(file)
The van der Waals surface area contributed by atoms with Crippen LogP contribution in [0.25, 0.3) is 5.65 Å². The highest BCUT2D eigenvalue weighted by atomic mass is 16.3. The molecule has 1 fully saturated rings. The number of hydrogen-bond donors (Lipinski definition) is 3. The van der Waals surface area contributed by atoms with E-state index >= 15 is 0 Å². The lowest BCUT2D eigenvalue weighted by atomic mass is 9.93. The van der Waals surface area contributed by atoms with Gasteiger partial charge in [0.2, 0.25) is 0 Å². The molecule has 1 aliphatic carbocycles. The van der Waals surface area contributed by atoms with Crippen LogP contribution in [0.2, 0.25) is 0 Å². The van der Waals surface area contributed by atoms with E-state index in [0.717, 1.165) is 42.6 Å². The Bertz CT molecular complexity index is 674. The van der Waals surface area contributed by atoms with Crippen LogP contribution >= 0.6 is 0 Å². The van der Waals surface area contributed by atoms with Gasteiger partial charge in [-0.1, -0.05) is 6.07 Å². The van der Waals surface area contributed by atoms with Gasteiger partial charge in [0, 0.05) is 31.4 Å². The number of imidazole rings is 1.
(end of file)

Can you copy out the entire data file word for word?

The van der Waals surface area contributed by atoms with Crippen LogP contribution in [0.25, 0.3) is 5.65 Å². The highest BCUT2D eigenvalue weighted by atomic mass is 16.3. The molecule has 1 fully saturated rings. The number of hydrogen-bond donors (Lipinski definition) is 3. The van der Waals surface area contributed by atoms with E-state index >= 15 is 0 Å². The lowest BCUT2D eigenvalue weighted by atomic mass is 9.93. The van der Waals surface area contributed by atoms with Gasteiger partial charge in [0.2, 0.25) is 0 Å². The molecule has 1 aliphatic carbocycles. The van der Waals surface area contributed by atoms with Crippen LogP contribution in [0.2, 0.25) is 0 Å². The van der Waals surface area contributed by atoms with E-state index in [0.717, 1.165) is 42.6 Å². The Bertz CT molecular complexity index is 674. The van der Waals surface area contributed by atoms with Crippen LogP contribution >= 0.6 is 0 Å². The van der Waals surface area contributed by atoms with Gasteiger partial charge in [-0.1, -0.05) is 6.07 Å². The van der Waals surface area contributed by atoms with Gasteiger partial charge in [0, 0.05) is 31.4 Å². The number of imidazole rings is 1.